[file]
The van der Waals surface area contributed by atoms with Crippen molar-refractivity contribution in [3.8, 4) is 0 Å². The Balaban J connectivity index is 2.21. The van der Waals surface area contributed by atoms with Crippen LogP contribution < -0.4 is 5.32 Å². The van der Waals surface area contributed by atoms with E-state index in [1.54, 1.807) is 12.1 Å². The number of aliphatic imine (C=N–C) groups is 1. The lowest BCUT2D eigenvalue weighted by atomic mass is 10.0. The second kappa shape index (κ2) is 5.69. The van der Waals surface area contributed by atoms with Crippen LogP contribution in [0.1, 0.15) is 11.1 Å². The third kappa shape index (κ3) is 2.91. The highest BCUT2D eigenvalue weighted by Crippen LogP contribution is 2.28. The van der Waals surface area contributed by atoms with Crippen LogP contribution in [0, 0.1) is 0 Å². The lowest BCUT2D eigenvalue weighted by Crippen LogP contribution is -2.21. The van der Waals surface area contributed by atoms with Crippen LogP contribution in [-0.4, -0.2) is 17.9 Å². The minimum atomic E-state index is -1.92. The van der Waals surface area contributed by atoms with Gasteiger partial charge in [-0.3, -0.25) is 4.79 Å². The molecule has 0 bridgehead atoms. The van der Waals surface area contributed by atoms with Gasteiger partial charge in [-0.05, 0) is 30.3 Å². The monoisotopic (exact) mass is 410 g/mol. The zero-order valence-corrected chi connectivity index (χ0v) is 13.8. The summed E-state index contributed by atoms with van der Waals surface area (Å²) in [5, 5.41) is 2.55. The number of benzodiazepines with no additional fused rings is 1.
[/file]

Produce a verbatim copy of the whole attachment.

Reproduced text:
The van der Waals surface area contributed by atoms with Crippen molar-refractivity contribution in [3.8, 4) is 0 Å². The Balaban J connectivity index is 2.21. The van der Waals surface area contributed by atoms with Crippen LogP contribution < -0.4 is 5.32 Å². The van der Waals surface area contributed by atoms with E-state index in [1.54, 1.807) is 12.1 Å². The number of aliphatic imine (C=N–C) groups is 1. The lowest BCUT2D eigenvalue weighted by atomic mass is 10.0. The second kappa shape index (κ2) is 5.69. The van der Waals surface area contributed by atoms with Crippen LogP contribution in [0.1, 0.15) is 11.1 Å². The third kappa shape index (κ3) is 2.91. The highest BCUT2D eigenvalue weighted by Crippen LogP contribution is 2.28. The van der Waals surface area contributed by atoms with Crippen LogP contribution in [0, 0.1) is 0 Å². The lowest BCUT2D eigenvalue weighted by Crippen LogP contribution is -2.21. The van der Waals surface area contributed by atoms with Crippen LogP contribution in [-0.4, -0.2) is 17.9 Å². The minimum atomic E-state index is -1.92. The van der Waals surface area contributed by atoms with Gasteiger partial charge in [-0.3, -0.25) is 4.79 Å². The molecule has 0 bridgehead atoms. The van der Waals surface area contributed by atoms with Gasteiger partial charge in [-0.05, 0) is 30.3 Å². The monoisotopic (exact) mass is 410 g/mol. The zero-order valence-corrected chi connectivity index (χ0v) is 13.8. The summed E-state index contributed by atoms with van der Waals surface area (Å²) in [5, 5.41) is 2.55. The number of benzodiazepines with no additional fused rings is 1.